After 18 months, our department was awarded the Presidential Award of Excellence for Outstanding Unit, nominated by the president of the Black Student Union. This is a testament to relationships and being authentic in community policing and serving with excellence.
How are you creating an organizational culture people want to be a part of?
I am creating a culture where people want to join and stay by using the philosophy of the “Moneyball” movie. I do not have the biggest budget and cannot offer all the bells and whistles many agencies use to attract talent, but I know work culture is everything. So, I have focused on being intentional in being there for officers, sergeants, captains and civilian staff, and finding ways to be there for not only them but their families as well. We built an officer wellness program that is focused on being there for one another.
Since then, we have not had to beat down academy doors for the next recruit, many times, they are knocking on our doors and it is a testament to the work of the entire department wanting to build a fun, safe and supportive culture that many want to join.
What’s your process for making major decisions?
The philosophy I use is based on the five pillars of a successful organization that I learned in a leadership course during my time as a young sergeant. I learned that people, policy, training, supervision and discipline are the keys to a successful organization.
Before implementing a decision, I first consider the people (department and community), whether the decision will impact policy (positive or negative), how the decision will impact training (is it needed and does it make us better), and if our leaders have the tools to carry out their job and properly supervise their teams, and will we be disciplined to carry out this initiative.
At each step, I try to see the pros and cons and how it impacts those pillars and then how it fits into our strategic plan as a department. I believe by doing so, you keep yourself accountable.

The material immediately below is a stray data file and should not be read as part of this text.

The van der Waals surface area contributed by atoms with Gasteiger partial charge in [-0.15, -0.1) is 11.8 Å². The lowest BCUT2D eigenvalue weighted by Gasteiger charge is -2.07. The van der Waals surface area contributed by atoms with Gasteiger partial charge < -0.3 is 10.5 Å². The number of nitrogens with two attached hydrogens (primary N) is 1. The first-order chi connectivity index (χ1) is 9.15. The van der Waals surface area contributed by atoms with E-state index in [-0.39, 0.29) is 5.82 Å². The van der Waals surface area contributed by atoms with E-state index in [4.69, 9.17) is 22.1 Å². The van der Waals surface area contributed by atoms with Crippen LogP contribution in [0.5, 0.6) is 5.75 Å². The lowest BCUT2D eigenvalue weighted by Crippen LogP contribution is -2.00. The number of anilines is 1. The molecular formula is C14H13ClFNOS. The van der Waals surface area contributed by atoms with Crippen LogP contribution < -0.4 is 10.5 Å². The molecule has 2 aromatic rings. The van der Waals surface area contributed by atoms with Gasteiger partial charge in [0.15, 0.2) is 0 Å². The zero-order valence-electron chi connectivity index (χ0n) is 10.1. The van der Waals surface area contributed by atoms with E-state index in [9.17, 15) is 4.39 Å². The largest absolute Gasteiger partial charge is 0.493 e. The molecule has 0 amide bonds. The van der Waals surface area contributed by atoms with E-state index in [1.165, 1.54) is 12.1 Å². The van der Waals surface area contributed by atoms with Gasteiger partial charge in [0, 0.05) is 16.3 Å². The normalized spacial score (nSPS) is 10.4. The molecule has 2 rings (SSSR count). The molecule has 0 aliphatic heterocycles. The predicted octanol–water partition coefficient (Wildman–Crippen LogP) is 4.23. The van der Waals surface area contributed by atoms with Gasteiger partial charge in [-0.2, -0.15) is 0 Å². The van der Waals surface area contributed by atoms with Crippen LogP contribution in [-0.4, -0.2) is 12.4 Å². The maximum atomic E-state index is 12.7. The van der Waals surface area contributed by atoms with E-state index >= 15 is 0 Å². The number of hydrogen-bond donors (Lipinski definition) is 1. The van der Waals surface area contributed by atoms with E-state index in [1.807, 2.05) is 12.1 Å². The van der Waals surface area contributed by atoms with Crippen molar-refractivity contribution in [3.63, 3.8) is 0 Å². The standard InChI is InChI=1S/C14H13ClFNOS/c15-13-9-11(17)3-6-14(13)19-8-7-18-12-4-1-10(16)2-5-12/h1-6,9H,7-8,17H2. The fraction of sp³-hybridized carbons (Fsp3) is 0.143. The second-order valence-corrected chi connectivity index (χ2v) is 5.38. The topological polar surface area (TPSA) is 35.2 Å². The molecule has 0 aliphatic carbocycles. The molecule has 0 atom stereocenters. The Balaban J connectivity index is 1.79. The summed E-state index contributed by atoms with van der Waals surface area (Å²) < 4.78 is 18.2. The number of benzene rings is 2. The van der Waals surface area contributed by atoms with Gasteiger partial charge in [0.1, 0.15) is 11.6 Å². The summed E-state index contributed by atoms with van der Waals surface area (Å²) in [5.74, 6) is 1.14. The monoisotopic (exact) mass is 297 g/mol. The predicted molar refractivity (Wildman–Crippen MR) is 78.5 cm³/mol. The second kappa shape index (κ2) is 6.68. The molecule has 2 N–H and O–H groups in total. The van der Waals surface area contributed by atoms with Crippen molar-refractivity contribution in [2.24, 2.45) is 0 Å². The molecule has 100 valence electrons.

How do you show your personnel you are leading with value-based behaviors?
There is a quote I heard that says, “Choose the harder right, over the easier wrong.” Sadly, there are leaders in the profession who take the easier wrong in times of difficulty in hopes that whatever it is just passes by, but in this profession, the community and your department need you to be the strong leader to choose the harder right in difficult times, knowing that it is just and right. This is why I remind the team to do the right things, for the right reasons, the right way, at the right time.
Leadership lightning round
What is a leadership book, podcast or seminar you’ve found invaluable?
“Leaders Eat Last” by Simon Sinek is truly spot on in its depiction of servant leadership and what people need in a leader.
How do you organize your schedule and stay on schedule?
Calendar with multiple reminders. This is the only way or I would be a hot mess.
If you knew the budget request would be approved, what’s a big purchase you’d make for your department today?
Additional staffing, because it would allow for more safety services for the community and flexibility for our officers to take additional time to enjoy their lives outside of work.
What is one way leaders can show they care about their people?
Be intentional, authentic and available.
At the end of the workday, how do you recharge?
Spending time with my wife and kids. Whether that is walks, attending sporting events, watching TV, or making dinner together. Without them, I would not be chief or the person I am today. They are my why!